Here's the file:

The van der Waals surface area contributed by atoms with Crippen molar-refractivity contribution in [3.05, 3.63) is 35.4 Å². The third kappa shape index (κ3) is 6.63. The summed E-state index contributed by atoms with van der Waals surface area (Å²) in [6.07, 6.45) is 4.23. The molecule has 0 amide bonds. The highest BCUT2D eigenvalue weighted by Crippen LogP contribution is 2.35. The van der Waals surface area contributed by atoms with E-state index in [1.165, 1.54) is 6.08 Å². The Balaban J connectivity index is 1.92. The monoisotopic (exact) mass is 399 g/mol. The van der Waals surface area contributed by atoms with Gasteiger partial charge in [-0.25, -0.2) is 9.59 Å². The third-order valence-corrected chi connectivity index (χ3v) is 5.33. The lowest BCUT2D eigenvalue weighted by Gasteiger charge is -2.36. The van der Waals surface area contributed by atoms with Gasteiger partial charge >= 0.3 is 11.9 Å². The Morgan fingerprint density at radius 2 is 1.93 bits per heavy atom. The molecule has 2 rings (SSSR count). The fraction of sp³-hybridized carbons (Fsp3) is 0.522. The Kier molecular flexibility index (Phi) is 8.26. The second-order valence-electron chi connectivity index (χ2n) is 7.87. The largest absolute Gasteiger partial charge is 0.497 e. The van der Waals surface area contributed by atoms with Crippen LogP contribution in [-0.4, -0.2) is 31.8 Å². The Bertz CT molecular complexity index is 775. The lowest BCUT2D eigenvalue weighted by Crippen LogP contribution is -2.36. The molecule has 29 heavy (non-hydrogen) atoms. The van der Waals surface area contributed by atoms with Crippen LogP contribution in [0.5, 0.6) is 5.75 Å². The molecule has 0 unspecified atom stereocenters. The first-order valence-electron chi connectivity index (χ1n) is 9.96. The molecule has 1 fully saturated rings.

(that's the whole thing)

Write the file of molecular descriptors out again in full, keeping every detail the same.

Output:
The van der Waals surface area contributed by atoms with Crippen molar-refractivity contribution in [3.05, 3.63) is 35.4 Å². The third kappa shape index (κ3) is 6.63. The summed E-state index contributed by atoms with van der Waals surface area (Å²) in [6.07, 6.45) is 4.23. The molecule has 0 amide bonds. The highest BCUT2D eigenvalue weighted by Crippen LogP contribution is 2.35. The van der Waals surface area contributed by atoms with E-state index in [1.165, 1.54) is 6.08 Å². The Balaban J connectivity index is 1.92. The monoisotopic (exact) mass is 399 g/mol. The van der Waals surface area contributed by atoms with Gasteiger partial charge in [-0.25, -0.2) is 9.59 Å². The third-order valence-corrected chi connectivity index (χ3v) is 5.33. The lowest BCUT2D eigenvalue weighted by Gasteiger charge is -2.36. The van der Waals surface area contributed by atoms with Gasteiger partial charge >= 0.3 is 11.9 Å². The Morgan fingerprint density at radius 2 is 1.93 bits per heavy atom. The molecule has 2 rings (SSSR count). The fraction of sp³-hybridized carbons (Fsp3) is 0.522. The Kier molecular flexibility index (Phi) is 8.26. The second-order valence-electron chi connectivity index (χ2n) is 7.87. The largest absolute Gasteiger partial charge is 0.497 e. The van der Waals surface area contributed by atoms with Crippen LogP contribution in [-0.4, -0.2) is 31.8 Å². The Bertz CT molecular complexity index is 775. The lowest BCUT2D eigenvalue weighted by Crippen LogP contribution is -2.36. The molecule has 29 heavy (non-hydrogen) atoms. The van der Waals surface area contributed by atoms with Crippen LogP contribution in [0.5, 0.6) is 5.75 Å². The molecule has 0 unspecified atom stereocenters. The first-order valence-electron chi connectivity index (χ1n) is 9.96. The molecule has 1 fully saturated rings.